The launch of H-II Flight 4, carrying ADEOS I
|Manufacturer||Mitsubishi Heavy Industries|
|Country of origin||Japan|
|Height||49 m (160 ft)|
|Diameter||4 m (13.1 ft)|
|Mass||260,000 kg (570,000 lb)|
|Payload to LEO||10,060 kg (22,170 lb)|
|3,930 kg (8,660 lb)|
|Launch sites||LC-Y, Tanegashima|
|First flight||3 February 1994|
|Last flight||15 November 1999|
|Boosters (Stage 0)|
|Specific impulse||273 sec|
|Burn time||94 seconds|
|Thrust||1,077.996 kN (242,343 lbf)|
|Specific impulse||446 sec|
|Burn time||346 seconds|
|Thrust||121.5 kN (27,313 lbf)|
|Specific impulse||452 sec|
|Burn time||600 seconds|
The H-II (H2) rocket was a Japanese satellite launch system, which flew seven times between 1994 and 1999, with five successes. It was developed by NASDA in order to give Japan a capability to launch larger satellites in the 1990s. It was the first two-stage liquid-fuelled rocket Japan made using only technologies developed domestically. It was superseded by the H-IIA rocket following reliability and cost issues.
Prior to H-II, NASDA had to use components licensed by the United States in its rockets. In particular, crucial technologies of the H-I and its predecessors were from the Delta rockets. The H-I did have domestically produced components, such as the LE-5 engine on the second stage and the inertial guidance system. H-II added to this by domestically developing the LE-7 liquid-fuel engine of the first stage and the solid booster rockets.
The H-II was developed under the following policies, according to a NASDA press release:
- Develop the launch vehicle with Japanese space technology.
- Reduce both development period and costs by utilizing developed technologies as much as possible.
- Develop a vehicle which can be launched from the existing Tanegashima Space Center.
- Use design criteria which allows sufficient performance for both the main systems and subsystems. Ensure that development will be carried out properly, and safety is taken into account.
Development of the LE-7 engine which started in 1984 was not without hardships, and a worker died in an accidental explosion. The first engine was completed in 1994, two years behind the original schedule. In 1990, Rocket System Corporation was established to operate the launch missions after the rockets' completion.
In 1994, NASDA succeeded in launching the first H-II rocket, and succeeded in five launches by 1997. However, each launch cost 19 billion yen (190 million USD), too expensive compared to international competitors like Ariane. (This is in part due to the changes in exchange rates, which was 240 yen to a dollar when the project planning started in 1982, but had changed to 100 yen a dollar by 1994.) Development of the next-generation H-IIA rockets started in order to minimize launch costs.
The successive failure of flight 5 in 1998 and flight 8 in the following year brought an end to the H-II series. To investigate the cause of the failure and to direct resources into the H-IIA, NASDA cancelled flight 7 (which was to be launched after F8 due to changes in schedule), and terminated the H-II series.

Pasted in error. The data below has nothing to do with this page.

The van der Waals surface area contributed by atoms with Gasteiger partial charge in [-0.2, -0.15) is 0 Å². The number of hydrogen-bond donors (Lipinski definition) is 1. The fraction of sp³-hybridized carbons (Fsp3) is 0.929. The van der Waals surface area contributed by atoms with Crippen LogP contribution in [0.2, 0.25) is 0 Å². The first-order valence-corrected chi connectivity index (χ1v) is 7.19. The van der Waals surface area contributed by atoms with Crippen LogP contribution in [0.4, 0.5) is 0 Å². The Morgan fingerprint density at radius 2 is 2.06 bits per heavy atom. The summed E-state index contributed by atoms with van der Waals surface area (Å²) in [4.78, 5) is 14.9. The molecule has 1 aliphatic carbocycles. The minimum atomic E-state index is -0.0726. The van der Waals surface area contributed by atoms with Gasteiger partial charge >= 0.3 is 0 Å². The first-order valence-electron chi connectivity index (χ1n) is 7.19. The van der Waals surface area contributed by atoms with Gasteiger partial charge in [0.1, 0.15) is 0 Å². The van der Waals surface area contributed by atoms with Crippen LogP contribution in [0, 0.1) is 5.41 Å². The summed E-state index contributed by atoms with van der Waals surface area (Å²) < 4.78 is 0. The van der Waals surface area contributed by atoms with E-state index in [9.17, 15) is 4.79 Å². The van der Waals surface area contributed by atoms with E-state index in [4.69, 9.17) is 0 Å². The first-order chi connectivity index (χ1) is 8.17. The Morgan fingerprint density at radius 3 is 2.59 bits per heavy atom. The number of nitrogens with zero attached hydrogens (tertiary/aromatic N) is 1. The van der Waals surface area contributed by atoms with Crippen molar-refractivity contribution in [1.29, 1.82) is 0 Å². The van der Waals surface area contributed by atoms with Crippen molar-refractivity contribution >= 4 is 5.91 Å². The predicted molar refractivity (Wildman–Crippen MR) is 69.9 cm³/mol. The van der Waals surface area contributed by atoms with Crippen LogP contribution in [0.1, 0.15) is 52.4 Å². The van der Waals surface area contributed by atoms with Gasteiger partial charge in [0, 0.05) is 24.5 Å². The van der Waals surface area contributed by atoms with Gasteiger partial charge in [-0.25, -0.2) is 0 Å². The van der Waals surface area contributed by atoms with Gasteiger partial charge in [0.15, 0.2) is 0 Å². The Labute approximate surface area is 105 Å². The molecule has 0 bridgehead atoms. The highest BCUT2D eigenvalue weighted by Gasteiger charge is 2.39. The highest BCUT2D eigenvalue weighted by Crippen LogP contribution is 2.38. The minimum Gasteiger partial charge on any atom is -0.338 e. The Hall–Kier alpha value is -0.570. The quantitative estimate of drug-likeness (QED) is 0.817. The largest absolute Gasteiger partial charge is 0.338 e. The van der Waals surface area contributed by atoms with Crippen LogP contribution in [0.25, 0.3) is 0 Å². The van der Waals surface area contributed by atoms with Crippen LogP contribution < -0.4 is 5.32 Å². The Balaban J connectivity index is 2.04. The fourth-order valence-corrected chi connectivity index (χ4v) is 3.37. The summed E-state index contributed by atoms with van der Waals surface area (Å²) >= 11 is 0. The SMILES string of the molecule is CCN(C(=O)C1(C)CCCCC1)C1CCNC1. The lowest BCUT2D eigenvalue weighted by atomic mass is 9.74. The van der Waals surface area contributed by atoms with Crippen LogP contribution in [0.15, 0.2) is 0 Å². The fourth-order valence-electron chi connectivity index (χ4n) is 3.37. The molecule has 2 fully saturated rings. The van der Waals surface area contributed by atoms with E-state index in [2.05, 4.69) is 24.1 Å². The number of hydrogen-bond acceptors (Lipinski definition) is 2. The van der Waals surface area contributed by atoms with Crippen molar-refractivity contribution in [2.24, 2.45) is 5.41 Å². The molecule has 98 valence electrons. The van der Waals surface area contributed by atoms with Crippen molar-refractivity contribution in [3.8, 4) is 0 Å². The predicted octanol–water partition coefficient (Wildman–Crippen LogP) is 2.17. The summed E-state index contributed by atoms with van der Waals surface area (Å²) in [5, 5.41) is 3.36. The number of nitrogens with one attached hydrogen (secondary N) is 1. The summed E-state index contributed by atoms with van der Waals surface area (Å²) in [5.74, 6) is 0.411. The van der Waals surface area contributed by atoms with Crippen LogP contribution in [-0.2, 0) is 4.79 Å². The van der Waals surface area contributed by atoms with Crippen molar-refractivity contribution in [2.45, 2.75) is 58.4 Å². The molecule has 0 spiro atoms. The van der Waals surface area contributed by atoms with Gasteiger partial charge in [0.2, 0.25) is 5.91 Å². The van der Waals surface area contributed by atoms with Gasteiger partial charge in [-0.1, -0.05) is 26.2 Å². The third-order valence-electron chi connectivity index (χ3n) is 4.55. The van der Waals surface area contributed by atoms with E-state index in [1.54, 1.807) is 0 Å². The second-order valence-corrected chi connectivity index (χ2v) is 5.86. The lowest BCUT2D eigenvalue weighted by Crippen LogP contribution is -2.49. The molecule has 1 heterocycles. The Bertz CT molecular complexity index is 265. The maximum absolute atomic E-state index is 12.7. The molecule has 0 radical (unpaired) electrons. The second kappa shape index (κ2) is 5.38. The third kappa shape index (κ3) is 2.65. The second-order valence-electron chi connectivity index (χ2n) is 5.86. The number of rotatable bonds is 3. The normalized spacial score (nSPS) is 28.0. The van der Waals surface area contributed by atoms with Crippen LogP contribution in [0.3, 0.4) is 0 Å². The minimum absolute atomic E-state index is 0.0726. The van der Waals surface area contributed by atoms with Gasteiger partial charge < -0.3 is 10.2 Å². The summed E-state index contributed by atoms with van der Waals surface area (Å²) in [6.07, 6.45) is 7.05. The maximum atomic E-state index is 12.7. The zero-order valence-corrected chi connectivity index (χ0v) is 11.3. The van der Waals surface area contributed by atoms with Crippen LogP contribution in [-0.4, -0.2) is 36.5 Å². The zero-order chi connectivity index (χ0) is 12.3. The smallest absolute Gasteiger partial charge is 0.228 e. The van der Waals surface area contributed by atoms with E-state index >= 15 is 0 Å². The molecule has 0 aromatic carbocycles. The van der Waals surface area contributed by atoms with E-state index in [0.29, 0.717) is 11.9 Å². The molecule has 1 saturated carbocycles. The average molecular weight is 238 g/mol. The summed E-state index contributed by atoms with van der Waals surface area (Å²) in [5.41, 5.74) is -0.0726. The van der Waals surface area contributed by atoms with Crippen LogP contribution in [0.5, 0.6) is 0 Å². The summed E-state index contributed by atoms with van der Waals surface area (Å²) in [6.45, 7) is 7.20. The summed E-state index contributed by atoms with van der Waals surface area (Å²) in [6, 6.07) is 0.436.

H-II flights
|TF1 (Test Flight)||February 4, 1994||Ryūsei||OREX (Orbital Re-entry Experiment)||LEO||Success|
|Myōjō||VEP (Vehicle Evaluation Payload)||GTO|
|TF2||August 28, 1994||Kiku 6||ETS-VI (Engineering Test Satellite-VI)||GEO||Success|
|TF3||March 18, 1995||Himawari 5||GMS-5 (Geostationary Meteorological Satellite-5)||GEO||Success|
|SFU (Space Flyer Unit)||LEO|
|F4||August 17, 1996||Midori||ADEOS (Advanced Earth Observing Satellite)||LEO||Success|
|Fuji 3||Fuji OSCAR 29, JAS-2||LEO|
|F6||November 27, 1997||TRMM (Tropical Rainfall Measuring Mission)||LEO||Success|
|Kiku 7 (Orihime & Hikoboshi)||ETS-VII (Engineering Test Satellite-VII)||LEO|
|F5||February 21, 1998||Kakehashi||COMETS (Communications and Broadcasting Engineering Test Satellites)||GEO||Partial failurenote 1|
|F8||November 15, 1999||MTSAT (Multi-functional Transport Satellite)||GEO||Failurenote 2|
|F7||Canceled||Midori II||ADEOS-II (Advanced Earth Observing Satellite II)||Canceled|
note 1. ^ Faulty brazing in second-stage engine cooling system caused engine burn through and cable damage resulting in shutdown midway through the upper stage's second burn, leaving spacecraft in elliptical LEO instead of GTO. Spacecraft thrusters raised orbit enough to complete some communications experiments.
note 2. ^ Cavitation in the first stage hydrogen turbopump impeller caused an impeller blade to fracture, resulting in loss of fuel and rapid shutdown of the engine at T+239 s. The vehicle impacted the ocean 380 km NW of Chichi-jima.
The Ground Test Vehicle of H-II, now installed at Tsukuba Space Center.
The first and second stages of the canceled Flight 7, at a hangar in Tanegashima Space Center.
 See also
- H-II Orbiting Plane (HOPE)
- H-II Transfer Vehicle (HTV)
- H-II (rocket family)
- Comparison of orbital launchers families
- Comparison of orbital launch systems
|Wikimedia Commons has media related to: H-II launch vehicles|
- H-II Launch Vehicle, JAXA.